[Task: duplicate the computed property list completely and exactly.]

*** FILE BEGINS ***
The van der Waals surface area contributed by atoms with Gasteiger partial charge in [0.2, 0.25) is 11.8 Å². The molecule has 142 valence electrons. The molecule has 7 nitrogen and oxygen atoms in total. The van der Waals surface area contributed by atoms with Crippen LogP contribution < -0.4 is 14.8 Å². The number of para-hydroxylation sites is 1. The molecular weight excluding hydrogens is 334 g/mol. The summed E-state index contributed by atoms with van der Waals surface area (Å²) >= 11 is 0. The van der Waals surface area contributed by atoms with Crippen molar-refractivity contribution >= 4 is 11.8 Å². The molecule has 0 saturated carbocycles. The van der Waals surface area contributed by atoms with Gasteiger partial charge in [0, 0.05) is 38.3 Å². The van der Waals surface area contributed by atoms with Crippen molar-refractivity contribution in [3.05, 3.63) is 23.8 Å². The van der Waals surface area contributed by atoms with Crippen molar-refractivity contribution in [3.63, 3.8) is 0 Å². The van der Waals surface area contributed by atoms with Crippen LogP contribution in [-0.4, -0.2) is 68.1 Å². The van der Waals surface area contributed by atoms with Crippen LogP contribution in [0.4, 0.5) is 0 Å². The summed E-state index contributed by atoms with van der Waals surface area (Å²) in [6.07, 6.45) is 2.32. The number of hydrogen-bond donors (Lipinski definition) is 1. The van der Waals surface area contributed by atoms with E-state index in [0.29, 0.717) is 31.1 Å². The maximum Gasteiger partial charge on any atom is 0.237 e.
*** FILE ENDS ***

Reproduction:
The van der Waals surface area contributed by atoms with Gasteiger partial charge in [0.2, 0.25) is 11.8 Å². The molecule has 142 valence electrons. The molecule has 7 nitrogen and oxygen atoms in total. The van der Waals surface area contributed by atoms with Crippen LogP contribution < -0.4 is 14.8 Å². The number of para-hydroxylation sites is 1. The molecular weight excluding hydrogens is 334 g/mol. The summed E-state index contributed by atoms with van der Waals surface area (Å²) >= 11 is 0. The van der Waals surface area contributed by atoms with Crippen molar-refractivity contribution >= 4 is 11.8 Å². The molecule has 0 saturated carbocycles. The van der Waals surface area contributed by atoms with Gasteiger partial charge in [0, 0.05) is 38.3 Å². The van der Waals surface area contributed by atoms with Crippen molar-refractivity contribution in [3.05, 3.63) is 23.8 Å². The van der Waals surface area contributed by atoms with Crippen molar-refractivity contribution in [3.63, 3.8) is 0 Å². The van der Waals surface area contributed by atoms with Crippen LogP contribution in [-0.4, -0.2) is 68.1 Å². The van der Waals surface area contributed by atoms with Crippen LogP contribution in [0.4, 0.5) is 0 Å². The summed E-state index contributed by atoms with van der Waals surface area (Å²) in [6.07, 6.45) is 2.32. The number of hydrogen-bond donors (Lipinski definition) is 1. The van der Waals surface area contributed by atoms with E-state index in [0.29, 0.717) is 31.1 Å². The maximum Gasteiger partial charge on any atom is 0.237 e.